But finally and perhaps most importantly, it was because of the revolting ignorance and misinformation that, it was patently clear months ago, was feeding so much of the move to leave the EU. The defamatory accusations against migrants, human beings separated from us in reality by differences and distances so infinitesimally small – as meaningful and physical as a line on a map – as to be beneath consideration by intelligent human beings.
A few hours after the result was confirmed I got into one of those exchanges you wish you’d left alone on Facebook, with a ‘friend’ who had voted to leave. She said, I quote, “I didn’t base my vote on any of that… [“all of that” being politics and economics]…I voted purely because of my opinions regarding free movement”. And it hit me: that’s what this whole thing has been about. The intellectuals, the experts, the rationally-minded academics, were never going to win the argument. This was a decision between what we value more – the unity which holds no respect for infinitesimally minute differences between human beings – geographical, social, cultural, economical – or a visceral, animal irrational fear of the unknown ‘other’ on which those condone on division are fed. On Friday morning we got the answer to that question; humanity took a step backwards.
In his inaugural address after taking office as President, seeking to unify a bitterly divided nation, Abraham Lincoln said: “We are not enemies, but friends. We must not be enemies. Though passion may have strained it must not break our bonds of affection. The mystic chords of memory, stretching from every battlefield and patriot grave to every living heart and hearthstone all over this broad land, will yet swell the chorus of the Union, when again touched, as surely they will be, by the better angels of our nature”.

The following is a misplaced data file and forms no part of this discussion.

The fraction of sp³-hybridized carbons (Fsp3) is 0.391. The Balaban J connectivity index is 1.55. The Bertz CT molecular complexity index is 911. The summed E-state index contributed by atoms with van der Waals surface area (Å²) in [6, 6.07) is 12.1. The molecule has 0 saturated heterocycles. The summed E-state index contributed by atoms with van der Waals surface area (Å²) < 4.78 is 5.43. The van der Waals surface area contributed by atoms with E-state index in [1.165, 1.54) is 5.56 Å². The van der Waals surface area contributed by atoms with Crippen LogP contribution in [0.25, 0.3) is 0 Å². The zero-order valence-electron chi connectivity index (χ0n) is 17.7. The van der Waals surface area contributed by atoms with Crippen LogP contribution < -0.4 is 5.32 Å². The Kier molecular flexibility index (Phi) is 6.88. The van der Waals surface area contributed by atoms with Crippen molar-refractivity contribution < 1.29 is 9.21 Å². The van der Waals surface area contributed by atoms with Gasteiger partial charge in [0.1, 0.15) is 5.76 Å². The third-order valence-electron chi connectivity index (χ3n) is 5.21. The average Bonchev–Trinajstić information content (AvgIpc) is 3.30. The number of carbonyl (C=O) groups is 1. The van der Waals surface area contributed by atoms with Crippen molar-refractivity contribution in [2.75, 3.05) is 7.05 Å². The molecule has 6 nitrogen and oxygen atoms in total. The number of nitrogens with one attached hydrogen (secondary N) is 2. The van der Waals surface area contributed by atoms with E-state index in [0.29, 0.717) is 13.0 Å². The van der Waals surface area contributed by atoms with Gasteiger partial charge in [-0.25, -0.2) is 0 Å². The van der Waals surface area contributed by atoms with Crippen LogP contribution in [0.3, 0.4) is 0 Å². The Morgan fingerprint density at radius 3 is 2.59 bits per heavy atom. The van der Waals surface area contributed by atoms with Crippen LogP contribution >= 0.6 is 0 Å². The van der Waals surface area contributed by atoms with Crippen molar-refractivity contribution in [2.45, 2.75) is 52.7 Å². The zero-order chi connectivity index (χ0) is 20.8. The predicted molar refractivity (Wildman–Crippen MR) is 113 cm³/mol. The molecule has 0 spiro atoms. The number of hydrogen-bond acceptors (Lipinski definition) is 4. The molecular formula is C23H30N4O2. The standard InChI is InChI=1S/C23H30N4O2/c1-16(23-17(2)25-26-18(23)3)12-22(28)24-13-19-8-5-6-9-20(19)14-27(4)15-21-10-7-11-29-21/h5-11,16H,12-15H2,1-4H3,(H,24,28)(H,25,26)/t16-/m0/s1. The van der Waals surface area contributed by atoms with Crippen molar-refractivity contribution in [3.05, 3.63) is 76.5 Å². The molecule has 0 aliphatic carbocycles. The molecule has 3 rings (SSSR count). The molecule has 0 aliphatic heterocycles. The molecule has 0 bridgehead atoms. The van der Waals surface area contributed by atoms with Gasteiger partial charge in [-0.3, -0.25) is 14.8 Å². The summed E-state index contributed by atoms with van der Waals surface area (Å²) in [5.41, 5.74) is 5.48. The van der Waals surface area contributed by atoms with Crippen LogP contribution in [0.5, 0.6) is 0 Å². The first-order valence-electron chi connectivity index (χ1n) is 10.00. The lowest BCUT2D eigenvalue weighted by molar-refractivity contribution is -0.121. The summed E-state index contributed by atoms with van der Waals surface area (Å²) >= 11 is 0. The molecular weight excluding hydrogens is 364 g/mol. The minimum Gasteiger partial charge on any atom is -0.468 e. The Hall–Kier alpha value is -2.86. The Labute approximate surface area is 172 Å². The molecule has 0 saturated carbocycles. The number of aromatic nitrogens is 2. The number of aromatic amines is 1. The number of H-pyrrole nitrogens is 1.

An even greater ideal than this vision, a union of nations, had never before been possible in human history before the European Union. Because never before in human history have we, as a species, had the opportunity, the will, the strength, the civility or the intelligence to place cooperation and unity above the crude, myopic pursuits of national interest. On Thursday June 23rd 2016, we, Britain, chose to trash that notion. We took a misguided step into a past that doesn’t exist, armed with facts that don’t stand up, and humanity is poorer as a result.